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André Simon Awards: ‘The Curious Bartender’s Gin Palace’

The following extract is taken from ‘The Curious Bartender’s Gin Palace‘ by Tristan Stephenson. Published by Ryland Peters & Small it is one of the books shortlisted in this year’s André Simon Awards.

Even before I was old enough to drink gin, I was thinking about it. My earliest memory of gin is my mother drinking a gin and tonic when I was nine, and, as it looked like a glass of lemonade, I thought it only right that I should be allowed one too. Even today I am known to react badly when refused a gin and tonic so my parents pacified me with a glass of tonic water.

From the first sip I fell in love with its tongue-curling bitterness and that night I sneaked down to the kitchen and greedily swigged straight from a bottle. It would be a few more years before I could mix it with gin of course, but there was never any question that this heavenly mix of the sweet, bitter, boozy and botanical would become a big feature in my adult life.

Of course I never would have guessed that it would become this much of a feature. The most significant step was becoming a bartender, but when I got better at that I found myself delivering seminars on gin and judging gin competitions. Later, I appeared in advertising for a major gin brand, and opened two London cocktail bars – both heavily inspired by gin.

After that I co-founded a (small) gin brand, and now I’ve written a gin book, having visited over 60 gin distilleries and sampled nearly 500 expressions. You could say I’m ‘ginfatuated’.

And for good reason too. In gin we have a spirit that is so specific in its flavouring, so chilling in its reputation, yet so far-reaching in its contribution to cocktails and mixed drinks.

From its origins as a medieval medicinal curative to becoming one of the world’s first recreational spirits, gin, and its Dutch precursor, genever, soon became the go-to tipple for the British masses in the early 18th century. To say that party got out of hand would be playing it down somewhat. Juniper-scented gut-rot flowed through the streets of London, leading the poor and vulnerable into harm’s way. But out of the ashes, something unexpected happened, and in the space of 100 years, gin journeyed from the backstreet bar rooms of London’s inner-city slums to the cocktail lists of the most exclusive hotels in the world. Indeed, gin was the cocktail spirit, engulfing whiskey and brandy in a cloud of juniper-scented smoke by the beginning of the 20th century. Hundreds of dry gin cocktails were masterminded between 1900–1930.

Not least of all, the Martini.

Who could have guessed that in the 50 years that followed gin’s fortunes would change once again, fading away in to mediocrity becoming neither celebrated nor feared, but just unremarkable. The 1980s saw some of gin’s most woeful times, where the cocktails of the golden era had been forgotten only to be replaced by vodka and a new era of cocktail culture where the concealment of a spirit’s character through liberal use of sugar and fruit was the primary goal.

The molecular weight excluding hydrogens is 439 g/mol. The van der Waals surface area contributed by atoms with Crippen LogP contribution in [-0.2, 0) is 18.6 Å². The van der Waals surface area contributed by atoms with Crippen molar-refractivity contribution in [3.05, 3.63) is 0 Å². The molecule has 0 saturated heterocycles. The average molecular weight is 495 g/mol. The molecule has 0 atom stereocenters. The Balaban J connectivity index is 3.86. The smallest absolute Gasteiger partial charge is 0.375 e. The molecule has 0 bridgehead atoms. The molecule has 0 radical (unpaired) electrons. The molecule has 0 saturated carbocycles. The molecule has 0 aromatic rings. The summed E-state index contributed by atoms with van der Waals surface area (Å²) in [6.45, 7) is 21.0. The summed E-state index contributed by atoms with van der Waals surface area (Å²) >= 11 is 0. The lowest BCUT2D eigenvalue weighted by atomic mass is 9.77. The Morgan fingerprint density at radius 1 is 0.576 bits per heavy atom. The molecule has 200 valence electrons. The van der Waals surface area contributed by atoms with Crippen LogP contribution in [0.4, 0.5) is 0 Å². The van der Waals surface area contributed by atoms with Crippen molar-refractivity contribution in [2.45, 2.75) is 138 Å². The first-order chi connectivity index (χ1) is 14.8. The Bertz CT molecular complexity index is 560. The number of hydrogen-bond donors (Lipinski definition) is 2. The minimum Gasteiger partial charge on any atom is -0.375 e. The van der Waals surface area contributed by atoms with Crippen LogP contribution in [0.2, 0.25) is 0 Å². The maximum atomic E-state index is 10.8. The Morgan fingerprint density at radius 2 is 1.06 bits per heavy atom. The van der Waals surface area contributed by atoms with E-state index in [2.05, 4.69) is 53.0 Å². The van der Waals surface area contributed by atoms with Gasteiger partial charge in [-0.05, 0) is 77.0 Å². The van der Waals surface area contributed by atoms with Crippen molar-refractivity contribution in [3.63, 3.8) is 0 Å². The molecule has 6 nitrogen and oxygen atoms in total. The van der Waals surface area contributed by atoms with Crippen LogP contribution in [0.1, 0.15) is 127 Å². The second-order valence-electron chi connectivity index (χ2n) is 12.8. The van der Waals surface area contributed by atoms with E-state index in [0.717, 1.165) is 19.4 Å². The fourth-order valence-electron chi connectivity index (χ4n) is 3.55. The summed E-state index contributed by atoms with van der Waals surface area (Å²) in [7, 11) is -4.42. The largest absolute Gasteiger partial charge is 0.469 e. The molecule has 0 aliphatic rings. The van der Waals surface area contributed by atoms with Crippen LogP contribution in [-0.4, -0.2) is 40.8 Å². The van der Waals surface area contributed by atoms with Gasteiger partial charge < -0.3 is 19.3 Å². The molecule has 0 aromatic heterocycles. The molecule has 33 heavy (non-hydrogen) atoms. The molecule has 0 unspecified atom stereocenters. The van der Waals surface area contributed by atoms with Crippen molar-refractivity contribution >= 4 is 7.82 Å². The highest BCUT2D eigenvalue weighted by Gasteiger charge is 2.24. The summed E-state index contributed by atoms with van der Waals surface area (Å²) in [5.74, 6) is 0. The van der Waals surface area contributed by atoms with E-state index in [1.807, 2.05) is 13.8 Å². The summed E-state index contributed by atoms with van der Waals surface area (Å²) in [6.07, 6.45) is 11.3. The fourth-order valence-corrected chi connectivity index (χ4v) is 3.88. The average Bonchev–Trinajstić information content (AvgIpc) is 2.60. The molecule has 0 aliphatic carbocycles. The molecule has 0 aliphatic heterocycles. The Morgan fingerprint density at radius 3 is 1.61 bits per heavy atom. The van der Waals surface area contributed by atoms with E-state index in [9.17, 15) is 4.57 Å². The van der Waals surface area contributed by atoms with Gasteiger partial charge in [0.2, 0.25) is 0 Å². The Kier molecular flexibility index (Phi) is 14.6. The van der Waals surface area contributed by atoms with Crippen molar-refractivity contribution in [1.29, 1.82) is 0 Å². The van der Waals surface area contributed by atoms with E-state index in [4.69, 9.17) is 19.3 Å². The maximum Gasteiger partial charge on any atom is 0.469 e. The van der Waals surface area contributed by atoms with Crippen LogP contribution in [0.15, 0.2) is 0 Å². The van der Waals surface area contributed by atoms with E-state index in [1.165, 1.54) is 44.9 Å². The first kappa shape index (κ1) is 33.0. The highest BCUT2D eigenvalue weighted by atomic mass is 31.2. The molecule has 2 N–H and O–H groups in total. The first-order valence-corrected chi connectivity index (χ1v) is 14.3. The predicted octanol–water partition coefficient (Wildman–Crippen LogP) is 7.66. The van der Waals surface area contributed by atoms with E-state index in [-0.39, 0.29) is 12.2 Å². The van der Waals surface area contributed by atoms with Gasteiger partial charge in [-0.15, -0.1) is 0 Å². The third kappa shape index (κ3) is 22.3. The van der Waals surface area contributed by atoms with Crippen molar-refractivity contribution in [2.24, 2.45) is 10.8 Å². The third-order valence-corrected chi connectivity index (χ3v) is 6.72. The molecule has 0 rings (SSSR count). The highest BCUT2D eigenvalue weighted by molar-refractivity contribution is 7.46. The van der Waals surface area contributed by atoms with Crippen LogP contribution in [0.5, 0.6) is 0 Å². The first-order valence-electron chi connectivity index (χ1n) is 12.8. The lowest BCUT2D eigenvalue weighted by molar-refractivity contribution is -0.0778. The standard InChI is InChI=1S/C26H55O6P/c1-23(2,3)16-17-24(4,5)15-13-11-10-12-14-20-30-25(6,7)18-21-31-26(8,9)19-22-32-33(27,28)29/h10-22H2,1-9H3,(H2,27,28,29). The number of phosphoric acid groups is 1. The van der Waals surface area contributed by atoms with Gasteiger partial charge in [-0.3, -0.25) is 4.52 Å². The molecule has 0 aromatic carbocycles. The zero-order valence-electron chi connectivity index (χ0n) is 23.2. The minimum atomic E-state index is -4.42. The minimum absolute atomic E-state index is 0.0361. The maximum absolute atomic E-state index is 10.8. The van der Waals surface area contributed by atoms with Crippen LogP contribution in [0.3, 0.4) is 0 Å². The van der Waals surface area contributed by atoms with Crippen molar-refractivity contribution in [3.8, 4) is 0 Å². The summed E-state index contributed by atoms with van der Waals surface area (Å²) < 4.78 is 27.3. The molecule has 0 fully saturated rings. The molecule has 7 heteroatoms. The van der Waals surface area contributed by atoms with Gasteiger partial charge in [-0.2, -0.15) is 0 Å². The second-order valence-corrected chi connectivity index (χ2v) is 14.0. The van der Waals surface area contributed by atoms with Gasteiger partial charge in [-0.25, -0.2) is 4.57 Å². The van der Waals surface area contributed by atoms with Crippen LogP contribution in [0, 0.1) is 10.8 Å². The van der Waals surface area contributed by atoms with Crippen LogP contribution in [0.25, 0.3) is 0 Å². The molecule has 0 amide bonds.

Only gin’s loyalest disciples kept the gin dream alive. Refusing to part company with their gin and tonics, keeping the fire burning and the ice stirring from bar room to home liquor cabinet.

Gin, as it stands today, occupies a curious position within the hearts and minds of drinkers. On the one hand there is ‘mother’s ruin’, the degenerative scourge of 18th century English men and women, which has resonated through the centuries. On the other hand, though, gin has become a highly prized pinup of the craft revolution. Eschewing gin today is like sticking a finger up to local, artisan, independent businesses.

But the range of styles has also helped to a garner new admirers too. Assume the barstool position in any bar with a decent gin range and it won’t be long until you hear that familiar sentence, ‘I didn’t used to like gin, but I like this one’, signifying a new breed of gin drinker whose preconceptions have been squashed like a wedge of fresh lime. Pronounced flavour, credible provenance, botanical terroir and innovative packaging are just some of considerations that drive modern gin drinkers to buy one brand over another. This isn’t just a renaissance of gin that we are experiencing right now – it’s gin’s golden time. Gin has never been this good and it might never be this good again, so enjoy it while you can.


The André Simon Awards were founded in 1978 to recognise the achievements of food and drink writers. It is the longest running award of its kind. Previous winners have included: Elizabeth David and Rosemary Hume (the very first winners), Michel Roux, Hugh Fearnley-Whittingstall, Nigel Slater and Rick Stein. Last year’s drinks book winner was Suzanne Mustachich for ‘Thirsty Dragon’. The awards website can be found here.

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